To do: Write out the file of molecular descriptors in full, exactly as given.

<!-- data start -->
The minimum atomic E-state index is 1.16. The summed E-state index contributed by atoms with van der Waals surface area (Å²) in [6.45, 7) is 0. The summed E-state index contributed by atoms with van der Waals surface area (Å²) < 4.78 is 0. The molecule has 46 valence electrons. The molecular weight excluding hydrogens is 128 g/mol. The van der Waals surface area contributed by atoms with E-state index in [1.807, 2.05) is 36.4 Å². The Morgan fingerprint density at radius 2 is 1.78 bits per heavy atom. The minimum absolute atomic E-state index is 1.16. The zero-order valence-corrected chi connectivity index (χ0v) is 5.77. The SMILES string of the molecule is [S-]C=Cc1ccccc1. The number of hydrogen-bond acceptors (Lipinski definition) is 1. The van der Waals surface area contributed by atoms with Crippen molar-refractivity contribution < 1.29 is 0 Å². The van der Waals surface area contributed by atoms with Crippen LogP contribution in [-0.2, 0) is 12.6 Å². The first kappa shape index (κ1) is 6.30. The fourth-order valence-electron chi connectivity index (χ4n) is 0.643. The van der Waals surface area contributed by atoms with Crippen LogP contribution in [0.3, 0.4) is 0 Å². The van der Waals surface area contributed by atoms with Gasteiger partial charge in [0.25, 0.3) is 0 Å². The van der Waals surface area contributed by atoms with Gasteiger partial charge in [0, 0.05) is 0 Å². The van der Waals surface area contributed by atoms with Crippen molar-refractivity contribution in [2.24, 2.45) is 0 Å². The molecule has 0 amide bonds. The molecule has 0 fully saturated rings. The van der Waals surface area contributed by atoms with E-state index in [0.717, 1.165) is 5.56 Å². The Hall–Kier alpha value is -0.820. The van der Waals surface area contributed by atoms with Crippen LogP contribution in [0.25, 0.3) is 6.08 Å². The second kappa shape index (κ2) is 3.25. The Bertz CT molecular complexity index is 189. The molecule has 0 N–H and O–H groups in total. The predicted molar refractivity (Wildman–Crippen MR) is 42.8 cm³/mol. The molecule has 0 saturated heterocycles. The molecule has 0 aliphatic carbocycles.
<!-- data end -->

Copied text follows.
The minimum atomic E-state index is 1.16. The summed E-state index contributed by atoms with van der Waals surface area (Å²) in [6.45, 7) is 0. The summed E-state index contributed by atoms with van der Waals surface area (Å²) < 4.78 is 0. The molecule has 46 valence electrons. The molecular weight excluding hydrogens is 128 g/mol. The van der Waals surface area contributed by atoms with E-state index in [1.807, 2.05) is 36.4 Å². The Morgan fingerprint density at radius 2 is 1.78 bits per heavy atom. The minimum absolute atomic E-state index is 1.16. The zero-order valence-corrected chi connectivity index (χ0v) is 5.77. The SMILES string of the molecule is [S-]C=Cc1ccccc1. The number of hydrogen-bond acceptors (Lipinski definition) is 1. The van der Waals surface area contributed by atoms with Crippen molar-refractivity contribution < 1.29 is 0 Å². The van der Waals surface area contributed by atoms with Crippen LogP contribution in [-0.2, 0) is 12.6 Å². The first kappa shape index (κ1) is 6.30. The fourth-order valence-electron chi connectivity index (χ4n) is 0.643. The van der Waals surface area contributed by atoms with Crippen LogP contribution in [0.3, 0.4) is 0 Å². The van der Waals surface area contributed by atoms with Gasteiger partial charge in [0.25, 0.3) is 0 Å². The van der Waals surface area contributed by atoms with Gasteiger partial charge in [0, 0.05) is 0 Å². The van der Waals surface area contributed by atoms with Crippen molar-refractivity contribution in [2.24, 2.45) is 0 Å². The molecule has 0 amide bonds. The molecule has 0 fully saturated rings. The van der Waals surface area contributed by atoms with E-state index in [0.717, 1.165) is 5.56 Å². The Hall–Kier alpha value is -0.820. The van der Waals surface area contributed by atoms with Crippen LogP contribution in [0.25, 0.3) is 6.08 Å². The second kappa shape index (κ2) is 3.25. The Bertz CT molecular complexity index is 189. The molecule has 0 N–H and O–H groups in total. The predicted molar refractivity (Wildman–Crippen MR) is 42.8 cm³/mol. The molecule has 0 saturated heterocycles. The molecule has 0 aliphatic carbocycles.